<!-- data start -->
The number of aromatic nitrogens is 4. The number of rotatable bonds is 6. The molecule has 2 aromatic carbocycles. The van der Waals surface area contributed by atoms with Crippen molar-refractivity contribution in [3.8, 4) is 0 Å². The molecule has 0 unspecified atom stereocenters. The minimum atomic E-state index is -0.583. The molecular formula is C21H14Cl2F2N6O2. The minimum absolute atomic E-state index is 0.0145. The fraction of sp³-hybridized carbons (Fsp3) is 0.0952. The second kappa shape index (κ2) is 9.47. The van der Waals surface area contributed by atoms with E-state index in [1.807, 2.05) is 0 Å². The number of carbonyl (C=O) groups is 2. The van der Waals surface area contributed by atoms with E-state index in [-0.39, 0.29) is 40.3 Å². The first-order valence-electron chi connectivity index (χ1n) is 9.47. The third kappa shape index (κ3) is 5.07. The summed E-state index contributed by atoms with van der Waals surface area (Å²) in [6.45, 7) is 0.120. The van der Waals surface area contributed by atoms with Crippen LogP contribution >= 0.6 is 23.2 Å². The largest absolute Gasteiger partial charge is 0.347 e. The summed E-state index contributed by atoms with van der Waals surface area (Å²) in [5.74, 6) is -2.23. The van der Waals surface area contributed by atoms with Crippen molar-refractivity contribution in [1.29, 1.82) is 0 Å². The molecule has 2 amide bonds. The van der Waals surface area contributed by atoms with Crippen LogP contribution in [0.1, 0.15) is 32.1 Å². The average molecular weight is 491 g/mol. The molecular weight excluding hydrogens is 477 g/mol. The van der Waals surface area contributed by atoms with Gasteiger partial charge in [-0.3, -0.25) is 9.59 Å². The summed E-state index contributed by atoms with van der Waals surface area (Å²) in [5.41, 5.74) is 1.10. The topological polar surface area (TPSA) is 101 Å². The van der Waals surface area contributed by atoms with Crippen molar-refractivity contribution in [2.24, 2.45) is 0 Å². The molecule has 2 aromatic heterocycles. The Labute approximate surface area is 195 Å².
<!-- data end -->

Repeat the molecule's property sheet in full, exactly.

The number of aromatic nitrogens is 4. The number of rotatable bonds is 6. The molecule has 2 aromatic carbocycles. The van der Waals surface area contributed by atoms with Crippen molar-refractivity contribution in [3.8, 4) is 0 Å². The molecule has 0 unspecified atom stereocenters. The minimum atomic E-state index is -0.583. The molecular formula is C21H14Cl2F2N6O2. The minimum absolute atomic E-state index is 0.0145. The fraction of sp³-hybridized carbons (Fsp3) is 0.0952. The second kappa shape index (κ2) is 9.47. The van der Waals surface area contributed by atoms with E-state index in [1.807, 2.05) is 0 Å². The number of carbonyl (C=O) groups is 2. The van der Waals surface area contributed by atoms with E-state index in [-0.39, 0.29) is 40.3 Å². The first-order valence-electron chi connectivity index (χ1n) is 9.47. The third kappa shape index (κ3) is 5.07. The summed E-state index contributed by atoms with van der Waals surface area (Å²) in [6.45, 7) is 0.120. The van der Waals surface area contributed by atoms with Crippen LogP contribution >= 0.6 is 23.2 Å². The largest absolute Gasteiger partial charge is 0.347 e. The summed E-state index contributed by atoms with van der Waals surface area (Å²) in [5.74, 6) is -2.23. The van der Waals surface area contributed by atoms with Crippen molar-refractivity contribution in [1.29, 1.82) is 0 Å². The molecule has 2 amide bonds. The van der Waals surface area contributed by atoms with Crippen LogP contribution in [0.1, 0.15) is 32.1 Å². The average molecular weight is 491 g/mol. The molecular weight excluding hydrogens is 477 g/mol. The van der Waals surface area contributed by atoms with Gasteiger partial charge in [-0.3, -0.25) is 9.59 Å². The summed E-state index contributed by atoms with van der Waals surface area (Å²) in [5.41, 5.74) is 1.10. The topological polar surface area (TPSA) is 101 Å². The van der Waals surface area contributed by atoms with Crippen molar-refractivity contribution in [2.24, 2.45) is 0 Å². The molecule has 2 aromatic heterocycles. The Labute approximate surface area is 195 Å².